God in the Familiar

Jesus left Nazareth when he was about 30 years old to start his ministry. He traveled around Galilee preaching the kingdom of God, healing the sick and driving out demons. Soon his name became known all over the region and even beyond as an extraordinary teacher and wonder-worker. People sought him from everywhere to listen to his word and be cured of their illnesses.

In today’s gospel, we see Jesus returning to Nazareth. One would expect a hero’s welcome from his townsfolk who could only be proud that one of their own had become famous and put their little town on the map. Instead, Jesus received a different reception.

At first, his townmates listened to him as he preached in their synagogue. They were astonished at his eloquence and the power of his word. Soon their astonishment turned into resentment. “Where did this man get all this? What kind of wisdom has been given him? What mighty deeds are wrought by his hands!” They could not accept that he could rise above them when they knew only too well where he came from. “Is he not the carpenter, the son of Mary… and are not his sisters here with us?” In the end, they took offense at him and rejected him.

The reaction of the people of Nazareth is all too familiar in any community. Pride and envy can easily blind us to the goodness and giftedness of those who at a certain point move ahead of us in a journey we started together. This is because we fail to understand the meaning of gifts, and claim them as something personal. Gifts are given by God to all of us in different measure and modes for the building of the Body of Christ. Gifts are meant for the mission.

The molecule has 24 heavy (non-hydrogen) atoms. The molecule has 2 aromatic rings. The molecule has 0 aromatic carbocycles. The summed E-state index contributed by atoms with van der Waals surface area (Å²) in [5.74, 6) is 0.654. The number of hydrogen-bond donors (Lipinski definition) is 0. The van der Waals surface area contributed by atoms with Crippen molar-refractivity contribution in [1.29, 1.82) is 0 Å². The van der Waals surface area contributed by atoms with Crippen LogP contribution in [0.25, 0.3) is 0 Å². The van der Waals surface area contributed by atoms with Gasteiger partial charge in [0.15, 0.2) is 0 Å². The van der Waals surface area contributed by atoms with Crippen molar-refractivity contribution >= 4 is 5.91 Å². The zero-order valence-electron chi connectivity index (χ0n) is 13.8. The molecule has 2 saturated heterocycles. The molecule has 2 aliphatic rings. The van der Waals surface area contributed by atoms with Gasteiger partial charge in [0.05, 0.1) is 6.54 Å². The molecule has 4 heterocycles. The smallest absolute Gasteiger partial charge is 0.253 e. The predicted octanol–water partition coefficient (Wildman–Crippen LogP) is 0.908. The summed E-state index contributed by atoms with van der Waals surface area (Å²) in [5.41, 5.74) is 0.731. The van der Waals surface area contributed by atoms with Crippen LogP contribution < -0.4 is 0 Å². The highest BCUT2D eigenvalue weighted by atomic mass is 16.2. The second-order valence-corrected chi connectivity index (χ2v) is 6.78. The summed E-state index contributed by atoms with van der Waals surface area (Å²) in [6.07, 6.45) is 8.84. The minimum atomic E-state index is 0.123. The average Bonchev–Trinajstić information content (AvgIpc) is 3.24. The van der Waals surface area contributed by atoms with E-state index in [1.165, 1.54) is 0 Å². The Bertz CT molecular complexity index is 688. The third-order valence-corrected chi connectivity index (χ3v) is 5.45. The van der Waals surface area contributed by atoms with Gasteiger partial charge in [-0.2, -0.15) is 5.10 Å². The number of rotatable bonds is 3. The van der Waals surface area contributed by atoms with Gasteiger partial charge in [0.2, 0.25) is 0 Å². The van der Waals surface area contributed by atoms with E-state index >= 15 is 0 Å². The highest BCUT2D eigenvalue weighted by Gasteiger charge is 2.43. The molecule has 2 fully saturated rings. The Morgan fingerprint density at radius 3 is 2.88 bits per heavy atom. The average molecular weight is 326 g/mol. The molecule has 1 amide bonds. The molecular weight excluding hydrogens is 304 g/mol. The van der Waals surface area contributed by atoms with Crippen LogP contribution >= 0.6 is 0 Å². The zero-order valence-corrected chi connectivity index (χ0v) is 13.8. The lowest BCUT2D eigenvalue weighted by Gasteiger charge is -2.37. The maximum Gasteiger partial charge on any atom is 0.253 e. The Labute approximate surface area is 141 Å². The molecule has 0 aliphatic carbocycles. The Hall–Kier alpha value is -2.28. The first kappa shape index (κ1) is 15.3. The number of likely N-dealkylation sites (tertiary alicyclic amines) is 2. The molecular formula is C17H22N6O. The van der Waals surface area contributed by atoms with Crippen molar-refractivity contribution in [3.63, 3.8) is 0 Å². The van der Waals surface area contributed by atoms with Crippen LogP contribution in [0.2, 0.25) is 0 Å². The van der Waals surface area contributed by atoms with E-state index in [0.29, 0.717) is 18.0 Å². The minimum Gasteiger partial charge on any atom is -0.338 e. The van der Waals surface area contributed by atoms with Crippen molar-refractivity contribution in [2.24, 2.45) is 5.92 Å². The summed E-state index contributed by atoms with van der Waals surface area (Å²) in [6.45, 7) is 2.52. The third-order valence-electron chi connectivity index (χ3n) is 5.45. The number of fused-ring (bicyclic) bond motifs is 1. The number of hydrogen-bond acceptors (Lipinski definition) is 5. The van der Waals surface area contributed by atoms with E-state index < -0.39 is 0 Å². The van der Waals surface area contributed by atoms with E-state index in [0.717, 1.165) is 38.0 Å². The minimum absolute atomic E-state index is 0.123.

Familiarity can also blind us to the deeper reality in each of us. “Is he not the carpenter, the son of Mary?” Because they limited the origin and identity of Jesus only to what was familiar to them, they failed to recognize in him the Son of God. How often we stop short at the familiar face of our neighbour and fail to see in him/her the image and child of God, a brother/sister in Christ! (In like manner, over-familiarity with the word and the sacraments can also rob us priests of our sense of the sacred.}

As a result, familiarity deprives us of the joy of God’s presence. How we wish God would appear to us as he did with Abraham, Moses and the saints. Such apparitions, however, are not God’s usual way of revealing himself. God often visits to us in the ordinary: ordinary people and ordinary circumstances. Today’s gospel reveals the great mystery of incarnation in God taking on a human form and growing in an ordinary, unimportant out of the way town called Nazareth.

When we learn to recognize God more and more in the ordinary, the divine in the mundane, we become spiritually mature. The saints never stop wondering because they sense God’s mysterious presence all around them. As the poet Gerard Manley Hopkins observed, “the world [indeed] is charged with the grandeur of God.”

God is Emmanuel. He is with us in all places and ways.

Secured By miniOrangeSecured By miniOrange